"A SHEIK from Delhi is said to have instigated the massacre" at Jeddah. It is well known that the Indian rebels have been seek- ing for sympathizers beyond the bounds of our empire in that region ; but if this story about Delhi be correct, it would ap- pear that the Mussulmans, following the instinct of their lower race and lower creed, are spoiling their own alliances by acts which must array against them, not only England, not only the Western Powers, but the whole of Christendom ; for all Europe must be aroused against warfare carried on as it has been at Jeddah, and against the gross superstition which asserts its reli- gious revivals in such shapes.
The outrage does not stand as an isolated occurrence ; but in connexion with events in other quarters, such as the treatment of our Embassy in Persia, or the attempted assassination of our con- sul at Belgrade, it exposes facts which demand instant and prac- tical attention. It is obvious that British Legations in those quarters have not been able to provide that self-defence which is necessary, where the local authorities cannot undertake the duty of protection. Should the bad spirit manifested in these several attacks continue, it will not suffice to check it by chastising the criminal populations. We might inflict a blow at Jeddah, but without much chance of producing any great moral effect at Damascus or Belgrade, Aleppo or Tehran. In Persia of late our representative has been driven to many devices for the purpose of maintaining his position ; and, perhaps, no Legation ever- main- tained its ground so well as that of Sir John Malcolm, lucked by`A small detachment of soldiers, which visually represenied the power of England to the admiring Persians. It would be possible, how- ever, both to strengthen and to man the Legations of this coun- try, without placing the guards in military uniform. A sufficient number of attendants,--such a retinue as eastern i'usage justifies, only animated by the blood and discipline of Englishmen,—would unquestionably be a great moral support to any Ambassador or Envoy.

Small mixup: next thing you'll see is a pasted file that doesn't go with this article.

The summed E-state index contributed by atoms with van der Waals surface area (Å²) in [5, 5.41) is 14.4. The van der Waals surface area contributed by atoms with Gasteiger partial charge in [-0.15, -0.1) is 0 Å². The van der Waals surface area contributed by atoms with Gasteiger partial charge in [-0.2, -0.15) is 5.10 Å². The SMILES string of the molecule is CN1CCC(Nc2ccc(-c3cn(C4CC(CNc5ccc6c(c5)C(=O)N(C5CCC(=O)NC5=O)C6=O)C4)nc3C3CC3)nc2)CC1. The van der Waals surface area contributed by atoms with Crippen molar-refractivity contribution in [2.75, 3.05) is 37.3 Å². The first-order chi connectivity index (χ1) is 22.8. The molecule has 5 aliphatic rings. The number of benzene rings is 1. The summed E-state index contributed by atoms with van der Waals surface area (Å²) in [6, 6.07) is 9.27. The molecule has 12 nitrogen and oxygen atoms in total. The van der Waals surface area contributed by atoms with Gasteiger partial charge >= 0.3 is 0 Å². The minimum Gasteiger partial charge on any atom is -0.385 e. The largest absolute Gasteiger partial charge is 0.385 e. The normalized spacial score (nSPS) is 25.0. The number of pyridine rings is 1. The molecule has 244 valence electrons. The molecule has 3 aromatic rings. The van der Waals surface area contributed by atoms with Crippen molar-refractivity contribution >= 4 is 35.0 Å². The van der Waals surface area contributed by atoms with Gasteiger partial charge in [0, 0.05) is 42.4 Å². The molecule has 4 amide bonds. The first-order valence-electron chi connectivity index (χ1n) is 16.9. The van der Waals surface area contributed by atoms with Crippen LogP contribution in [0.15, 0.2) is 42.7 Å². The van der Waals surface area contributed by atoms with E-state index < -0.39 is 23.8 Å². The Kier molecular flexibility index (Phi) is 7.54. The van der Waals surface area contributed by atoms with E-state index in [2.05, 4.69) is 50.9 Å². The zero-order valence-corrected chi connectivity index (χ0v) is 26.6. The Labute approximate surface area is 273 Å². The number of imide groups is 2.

Another fact exposed by the outrage is the inability of the Sultan to maintain those obligations which he iteurred when, by his admission to the European system, he obtained so powerful an assurance for "the in of the Ottoman limpire." This ad- mission, indeed, s rather a complicated. embarrassment in the new case. We mot make war upon the Sultan, for he is our friend and undoubtedly has all the will to protect our subjects if he only had the means. At present, however, he is like the rulers of other semi-civilized countries with whom the ever extending commerce of the world brings us into daily contact,—incapable of fulfilling the obligations implied in that friendly intercourse; and his position undoubtedly suggests the expediency of some de- cisive measures to assist him in the transition stage through which the Turkish Empire is now going. It is not for us to suggest the specific measures ; but perhaps the necessity of betterg any British Legation or Consulate might indicate one mo.el.arOir course if the English Legation or Consulate were guarded, the French should be so too ; and if the Legations of all the European Powers were thus fortified, small but effective corps would exist in most of those important centres of commerce and intercourse which, combined, would be able to keep any outrage in check. In one aspect, such a cembined force might be regarded as overruling "the iadepErntbnce " of the Sultan; but in another aspect, view- inghim as a member of the European system, the combined force would really be a contingent placed at his service ; and it would afford a species of aid exactly in harmony with the practical po- sition of the Ottoman Empire.